About a year and a half ago I published Bigger Things, a novel very near and dear to my heart. I think every book or story resonates with its author (or I hope it does!), but in the case of Bigger Things, it really was a personal story—complete fiction, but fiction where the characters confront, question, laugh and cry over, obsess and get pissed off about things I’ve experienced (or do experience)—most specifically, body issues and fatism, abuse and/or the sexualization and objectification of young girls, and the way food and body image issues aren’t, unpopular as it is to some folks’ opinions, just “fat girl” issues.
It’s always a nerve wracking, anxiety inducing, cold sweat producing thing for me to release a new story out to the world. (Will people hate it, hate me? Does anyone else relate or “get” any of this? Am I totally alone? And on and on nag the inner voices.) Bigger Things was no exception; I was nervous. As readers found the novel, however, responses and reviews, online and in person, were very affirming. And many, many women and girls ended their comments with statements like, “I might not be fat, but I’m a fat girl too.” And that was one of my hopes in publishing it, that maybe someone out there somewhere would read Jen, Chelsea, and Kyra’s stories—and Fat Girl’s too—and feel encouraged or heard or seen. Would know that whatever their head is doing/saying, they’re not alone. That kind of response, even from a tiny few, was all that I had hoped for.
Then early this spring I was notified that Bigger Things was nominated for InD’Tale Magazine’s RONE Award (Chick Lit/Women’s Fiction category)—then made the finals.
I didn’t end up winning, but I don’t mind. I was (am!) honored Bigger Things made it that far. I did, however, ponder what I would’ve said if I had won and had to go up to the podium—probably some amalgamation of the above and this:
When my kids were little, they and I adored a story written and illustrated by Janell Cannon called Stellaluna.
Stellaluna is the story of a little fruit bat who gets separated from her mother and ends up taken in (grudgingly) by a mother bird who raises her alongside her baby birds. The book is rich with themes about being lost, or losing your home, searching for belonging and what constitutes family, friendship, etc. It’s both heartbreaking and hilarious to watch Stellaluna try to relate to the birds—and to witness the birds try to enhance Stellaluna’s “birdlike” behavior and curb her bat tendencies. They, bat and birds, are all frustrated and a bit mystified that they can have so much in common, yet be so different in such critical ways.
For me, the most poignant part of the story comes near the end when the baby birds and Stellaluna have finally forged a friendship despite their differences, and Stellaluna is musing on this very topic: “How can we be so different and feel so much alike? And how can we feel so different and be so much alike?”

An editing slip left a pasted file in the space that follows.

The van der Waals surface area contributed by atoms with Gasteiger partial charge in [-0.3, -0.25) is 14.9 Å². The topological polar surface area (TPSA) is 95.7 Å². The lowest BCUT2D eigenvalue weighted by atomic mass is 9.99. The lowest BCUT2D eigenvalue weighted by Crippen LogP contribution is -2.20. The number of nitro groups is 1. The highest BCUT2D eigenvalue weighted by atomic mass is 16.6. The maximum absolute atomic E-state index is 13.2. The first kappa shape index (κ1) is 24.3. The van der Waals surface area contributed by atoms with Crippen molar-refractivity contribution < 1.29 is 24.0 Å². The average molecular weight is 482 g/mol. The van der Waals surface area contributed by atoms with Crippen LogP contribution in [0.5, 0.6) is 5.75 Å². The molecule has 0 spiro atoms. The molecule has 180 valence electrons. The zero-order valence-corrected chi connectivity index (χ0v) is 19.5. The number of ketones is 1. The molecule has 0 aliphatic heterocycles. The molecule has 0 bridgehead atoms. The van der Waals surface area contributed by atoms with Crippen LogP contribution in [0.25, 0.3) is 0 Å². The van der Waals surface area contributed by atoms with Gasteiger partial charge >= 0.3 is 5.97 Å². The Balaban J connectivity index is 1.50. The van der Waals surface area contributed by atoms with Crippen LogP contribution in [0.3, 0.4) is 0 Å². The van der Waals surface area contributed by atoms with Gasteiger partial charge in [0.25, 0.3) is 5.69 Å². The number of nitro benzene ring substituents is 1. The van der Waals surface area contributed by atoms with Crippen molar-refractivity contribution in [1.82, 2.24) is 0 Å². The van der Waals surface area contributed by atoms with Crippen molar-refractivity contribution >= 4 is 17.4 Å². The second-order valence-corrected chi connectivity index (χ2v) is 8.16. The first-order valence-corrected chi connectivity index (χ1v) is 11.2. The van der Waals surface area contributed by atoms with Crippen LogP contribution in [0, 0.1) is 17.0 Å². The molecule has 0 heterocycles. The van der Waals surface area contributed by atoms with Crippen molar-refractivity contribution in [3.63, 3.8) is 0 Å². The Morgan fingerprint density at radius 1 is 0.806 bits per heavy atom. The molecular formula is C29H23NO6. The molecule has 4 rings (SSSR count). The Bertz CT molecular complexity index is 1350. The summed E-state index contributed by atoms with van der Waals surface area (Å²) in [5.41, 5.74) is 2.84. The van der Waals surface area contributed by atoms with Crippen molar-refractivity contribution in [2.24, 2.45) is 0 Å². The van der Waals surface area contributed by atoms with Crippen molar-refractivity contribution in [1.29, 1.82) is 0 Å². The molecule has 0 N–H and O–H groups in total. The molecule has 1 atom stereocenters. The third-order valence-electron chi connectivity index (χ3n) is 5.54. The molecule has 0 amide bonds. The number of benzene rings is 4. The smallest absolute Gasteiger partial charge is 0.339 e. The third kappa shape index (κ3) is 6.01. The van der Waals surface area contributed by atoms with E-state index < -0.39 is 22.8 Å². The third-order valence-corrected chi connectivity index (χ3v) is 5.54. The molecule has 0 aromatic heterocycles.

For my children, the most touching part was a tiny story outside the main narrative. The whole book is gorgeously put together and its illustrations are purely wonderful. The primary tale is riveting. It needed no embellishment—yet the top corner of each page holds a tiny drawing revealing a separate-but-related ongoing saga.
All the while Stellaluna is struggling with her identity and trying to figure out where she truly fits, her mother has never stopped searching for her. It’s this search that’s detailed in tiny pictures, no less impacting for their small size or lack of words.
Within these elements of the story—Stellaluna’s musing about differences and similarities and her longing for meaningful connection and in the mother’s quest to bring her baby back to the fold—lies the impetus behind not just my writing of Bigger Things, but behind a lot of my stories and writing in general.
I have long been obsessed with how we humans can be so similar, yet feel so different—and how we can be so different, yet feel so much the same. And I think most of us, regardless of race, gender, socioeconomic status, education, religion, geography, past history, etc. seek similar things to varying degrees: belonging, companionship, a sense of who we are in the context of other people, a reason for why we exist and a desire to know how we’re supposed to live. And I also believe, as lonely as human existence sometimes feels, there are usually other people searching for us whether we—or they—are consciously aware of it or not. We are, despite so many obvious, glaring, often conflict-causing outer differences—mostly the same under the skin. This notion (and longing and hope) fuels a lot of the ideas I explore.
To celebrate my conviction that Bigger Things is (and bigger things are) important, my novel has just been re-released with a brand new cover and for one week only it’s at a spectacular sale price, just 99 cents!
If you’ve already read Bigger Things and enjoyed it, please share and encourage other people in your life to read it too. And if you haven’t yet indulged, I hope you’ll give it a try. (And please know, despite my blathering here about what it may or may not be about to me, most of all Bigger Things is a just a great story about three lifelong friends and the things that weigh them down—and that eventually, hopefully, also have the power to free them.)
Thanks, as ever, for reading and thinking and just being.
p.s. I’d love to give away some Bigger Things pins! How do you get your hot little hands on one you ask? Easy! Share this post, comment here that you shared, then e-mail me your snail mail address and I’ll send you a pin. (ev_bishopATSIGNyahooDOTcom)